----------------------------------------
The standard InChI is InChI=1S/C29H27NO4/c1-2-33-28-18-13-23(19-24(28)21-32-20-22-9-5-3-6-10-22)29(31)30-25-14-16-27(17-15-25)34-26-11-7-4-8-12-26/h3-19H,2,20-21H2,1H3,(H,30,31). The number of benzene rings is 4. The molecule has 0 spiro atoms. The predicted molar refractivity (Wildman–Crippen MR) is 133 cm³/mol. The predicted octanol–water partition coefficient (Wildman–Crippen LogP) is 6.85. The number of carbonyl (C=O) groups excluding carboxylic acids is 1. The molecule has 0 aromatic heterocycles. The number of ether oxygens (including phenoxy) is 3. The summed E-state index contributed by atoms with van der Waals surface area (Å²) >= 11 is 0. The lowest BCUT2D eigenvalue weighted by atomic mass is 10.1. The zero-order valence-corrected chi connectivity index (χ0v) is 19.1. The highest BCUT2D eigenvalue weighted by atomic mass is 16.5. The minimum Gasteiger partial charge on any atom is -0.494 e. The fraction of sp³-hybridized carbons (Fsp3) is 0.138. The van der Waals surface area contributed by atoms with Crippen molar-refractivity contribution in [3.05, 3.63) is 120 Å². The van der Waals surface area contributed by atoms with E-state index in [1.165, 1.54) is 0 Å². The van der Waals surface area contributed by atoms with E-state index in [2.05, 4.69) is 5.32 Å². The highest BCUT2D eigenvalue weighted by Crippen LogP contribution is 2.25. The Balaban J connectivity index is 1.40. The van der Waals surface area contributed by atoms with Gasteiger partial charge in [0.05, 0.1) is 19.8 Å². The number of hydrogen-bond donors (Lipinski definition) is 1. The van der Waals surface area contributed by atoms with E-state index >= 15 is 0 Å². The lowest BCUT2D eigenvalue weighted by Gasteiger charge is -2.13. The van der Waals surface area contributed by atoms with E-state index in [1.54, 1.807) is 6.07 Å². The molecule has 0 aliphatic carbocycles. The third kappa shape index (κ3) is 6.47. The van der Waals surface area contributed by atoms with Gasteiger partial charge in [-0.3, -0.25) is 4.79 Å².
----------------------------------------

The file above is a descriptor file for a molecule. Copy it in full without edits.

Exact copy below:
The standard InChI is InChI=1S/C29H27NO4/c1-2-33-28-18-13-23(19-24(28)21-32-20-22-9-5-3-6-10-22)29(31)30-25-14-16-27(17-15-25)34-26-11-7-4-8-12-26/h3-19H,2,20-21H2,1H3,(H,30,31). The number of benzene rings is 4. The molecule has 0 spiro atoms. The predicted molar refractivity (Wildman–Crippen MR) is 133 cm³/mol. The predicted octanol–water partition coefficient (Wildman–Crippen LogP) is 6.85. The number of carbonyl (C=O) groups excluding carboxylic acids is 1. The molecule has 0 aromatic heterocycles. The number of ether oxygens (including phenoxy) is 3. The summed E-state index contributed by atoms with van der Waals surface area (Å²) >= 11 is 0. The lowest BCUT2D eigenvalue weighted by atomic mass is 10.1. The zero-order valence-corrected chi connectivity index (χ0v) is 19.1. The highest BCUT2D eigenvalue weighted by atomic mass is 16.5. The minimum Gasteiger partial charge on any atom is -0.494 e. The fraction of sp³-hybridized carbons (Fsp3) is 0.138. The van der Waals surface area contributed by atoms with Crippen molar-refractivity contribution in [3.05, 3.63) is 120 Å². The van der Waals surface area contributed by atoms with E-state index in [1.165, 1.54) is 0 Å². The van der Waals surface area contributed by atoms with E-state index in [2.05, 4.69) is 5.32 Å². The highest BCUT2D eigenvalue weighted by Crippen LogP contribution is 2.25. The Balaban J connectivity index is 1.40. The van der Waals surface area contributed by atoms with Gasteiger partial charge in [0.05, 0.1) is 19.8 Å². The number of hydrogen-bond donors (Lipinski definition) is 1. The van der Waals surface area contributed by atoms with E-state index >= 15 is 0 Å². The lowest BCUT2D eigenvalue weighted by Gasteiger charge is -2.13. The van der Waals surface area contributed by atoms with E-state index in [1.54, 1.807) is 6.07 Å². The molecule has 0 aliphatic carbocycles. The third kappa shape index (κ3) is 6.47. The van der Waals surface area contributed by atoms with Gasteiger partial charge in [-0.3, -0.25) is 4.79 Å².